eIRB Is So 2018 – IRBNet Is So Hot Right Now

It’s all IRBNet, all the time, here at CHR. While the technical aspects of the transfer went according to plan, using the new system has some of us scratching our heads asking, “How did I do it in eIRB?”

We appreciate all of you who have come to us with various questions and IRBNet oddities so that we can in turn share them (and some helpful tips) with the rest of CHR. Here are some of the lovable quirks of our new system:

Cloning smart formsCloning staff forms and core data forms should work just fine, but don’t even try to clone that modification form. That functionality has been turned off to prevent errors, the thought being that each modification should be unique enough to warrant creating a new form.

Link your existing CITI training in IRBNet – The new system requires every study staff member engaged in research to link their CITI training. This includes all research staff, not just those accessing IRBNet. Log in to IRBNet, go to ‘User Profile,’ and click ‘Add an External Account.’ Enter your CITI account number (if you don’t know it, contact the RSPO and we can look it up) and click ‘Continue.’ You will receive an email from IRBNet. Open the email and click the appropriate link to verify your CITI training profile in IRBNet.

General guidanceIf your burning questions do not involve cloning modification smart forms or linking CITI training, good; there’s more to life than that. That said, if you have questions about specific processes, the KFRI website has a plethora of short videos on how to perform specific tasks in IRBNet. Check them out here.

New Common Rule Makes Some Types of Research Uncommonly Easy to Get IRB Approval

Because of the federal government shutdown in January, it’s likely you didn’t hear much about a major rule change that affects how federally funded research is reviewed by IRBs. The new common rule regulations increase flexibility in research on existing data, surveys, and interviews, and brief, non-invasive behavioral interventions to reduce burden on researchers.

In response, the RSPO has launched the Express Exemptions pilot program. If you think an upcoming project may meet the criteria for exemption, you can fill out a brief online form, schedule an appointment with our office, and if your project qualifies, walk away from the meeting with your approval letter. Learn more about the process and how to request a meeting on the Research Compliance page.

Social/Behavioral Research and Good Clinical Practice

In  September 2016, the NIH expanded its definition of clinical trials to include social/behavioral research: “A research study in which one or more human subjects are prospectively assigned to one or more interventions (which may include placebo or control) to evaluate the effects of those interventions on health-related biomedical or behavioral outcomes.” The new definition may mean that studies not previously considered clinical trials will now meet the definition.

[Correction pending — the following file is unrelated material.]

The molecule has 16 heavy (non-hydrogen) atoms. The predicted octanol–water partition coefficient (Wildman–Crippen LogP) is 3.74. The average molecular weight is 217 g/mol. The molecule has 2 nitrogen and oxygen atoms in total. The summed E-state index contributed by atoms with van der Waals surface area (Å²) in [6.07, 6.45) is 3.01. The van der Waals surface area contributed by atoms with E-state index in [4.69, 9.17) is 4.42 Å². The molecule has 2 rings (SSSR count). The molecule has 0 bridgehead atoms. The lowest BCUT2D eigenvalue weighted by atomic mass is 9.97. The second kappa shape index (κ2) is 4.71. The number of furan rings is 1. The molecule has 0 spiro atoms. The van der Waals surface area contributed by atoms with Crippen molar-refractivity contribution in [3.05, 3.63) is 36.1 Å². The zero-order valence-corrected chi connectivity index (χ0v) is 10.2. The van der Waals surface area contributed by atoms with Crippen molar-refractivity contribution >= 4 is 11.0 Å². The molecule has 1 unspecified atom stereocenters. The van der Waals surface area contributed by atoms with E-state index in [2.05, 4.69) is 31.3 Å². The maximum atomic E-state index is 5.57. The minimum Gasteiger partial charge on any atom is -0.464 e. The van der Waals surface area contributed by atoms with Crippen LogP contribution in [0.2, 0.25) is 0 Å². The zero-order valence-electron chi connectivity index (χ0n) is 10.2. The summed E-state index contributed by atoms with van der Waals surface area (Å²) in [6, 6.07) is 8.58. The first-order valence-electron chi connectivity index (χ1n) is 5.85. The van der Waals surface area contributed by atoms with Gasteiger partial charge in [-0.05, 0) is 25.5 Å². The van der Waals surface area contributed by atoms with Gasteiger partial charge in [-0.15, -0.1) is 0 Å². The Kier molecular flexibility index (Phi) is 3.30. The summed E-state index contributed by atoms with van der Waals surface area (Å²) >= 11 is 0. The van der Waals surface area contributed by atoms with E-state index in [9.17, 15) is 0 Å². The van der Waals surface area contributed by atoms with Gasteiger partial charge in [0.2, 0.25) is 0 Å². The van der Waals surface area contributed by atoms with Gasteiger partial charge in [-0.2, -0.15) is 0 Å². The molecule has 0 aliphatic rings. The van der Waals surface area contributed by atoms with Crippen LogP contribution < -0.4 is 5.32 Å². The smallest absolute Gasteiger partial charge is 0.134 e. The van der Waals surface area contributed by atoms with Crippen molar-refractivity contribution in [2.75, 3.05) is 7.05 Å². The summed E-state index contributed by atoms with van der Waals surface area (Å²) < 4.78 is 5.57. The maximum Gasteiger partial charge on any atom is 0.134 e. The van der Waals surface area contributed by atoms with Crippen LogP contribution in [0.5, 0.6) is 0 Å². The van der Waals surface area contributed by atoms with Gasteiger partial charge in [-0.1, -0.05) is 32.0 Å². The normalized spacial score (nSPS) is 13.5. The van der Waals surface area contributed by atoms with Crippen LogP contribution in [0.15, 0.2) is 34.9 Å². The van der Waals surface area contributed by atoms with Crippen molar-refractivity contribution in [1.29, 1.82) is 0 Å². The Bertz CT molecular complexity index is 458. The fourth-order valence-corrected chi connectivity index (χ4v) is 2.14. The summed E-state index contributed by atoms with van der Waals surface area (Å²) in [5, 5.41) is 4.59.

International Conference on Harmonisation Good Clinical Practice (ICH-GCP or just GCP) is the international gold standard for clinical trials. These are not federal regulations but best practice guidance. Due to the expanded definition of a clinical trial, we expect more social/behavioral research will be required to follow GCP. Many researchers at CHR are not familiar with GCP, so in 2017, Research Compliance established a work group to create materials for social/behavioral research that will help study teams navigate the standards.

The materials are posted on the Research Compliance website under Quality Improvement and Monitoring. They include an Investigator Guidance document, protocol deviation log, and training and delegation log. We updated our consent form template to comply with the new federal regulations and GCP. The consent form can be found on our website on the Forms and Templates page, as well as in the IRBNet, under the Forms and Templates tab.

The Investigator Guidance document covers GCP requirements, so if you are on a grant or have a protocol that requires the research to follow GCP, please use these tools. The Research Compliance Team (Melinda Allie and Andrea Seykora) is always available for consultation or to answer any questions.

Many thanks to the Social/Behavioral GCP Workgroup for helping create the materials: Andrea Seykora, Kaija Maggard, Mica Werner, Cheryl McGinley, Greg Clarke, Bobbi Jo Yarborough, Stefan Massimino, Michelle Henninger, Jen Rivelli, and Sara Gille.

Policy Updates

Consent key summary now requiredBoth the consent document and the consent process for new studies are now required to start with a concise summary of the studies’ key aspects.

The summary should include, at a minimum, the following information: 1) a statement that the project is research; 2) the purpose, duration, and procedures involved; 3) foreseeable risks; 4) expected benefits; and 5) alternatives to participation.

If you use the RSPO Consent Template to prepare your consent document, you will find the list of all five elements. The summary can be as brief as four paragraphs for some minimal risk research or as long as two pages for a clinical trial.

This is an updated requirement under the new common rule regulations that went into effect in January. Studies approved prior to January 19, 2019, are NOT required to include the summary.


IRB Tips and New Information

Continuing review for ceded studies – Did you know you don’t have to create a Continuing Review Smart Form for your continuing review for a ceded study? That’s right! Just upload the approval letter from the IRB of record and a memo briefly describing the status of the study at KPNW.

Note: Ceded studies do still require the Core Data and Study Staff Smart Forms to be completed for new and migrated studies.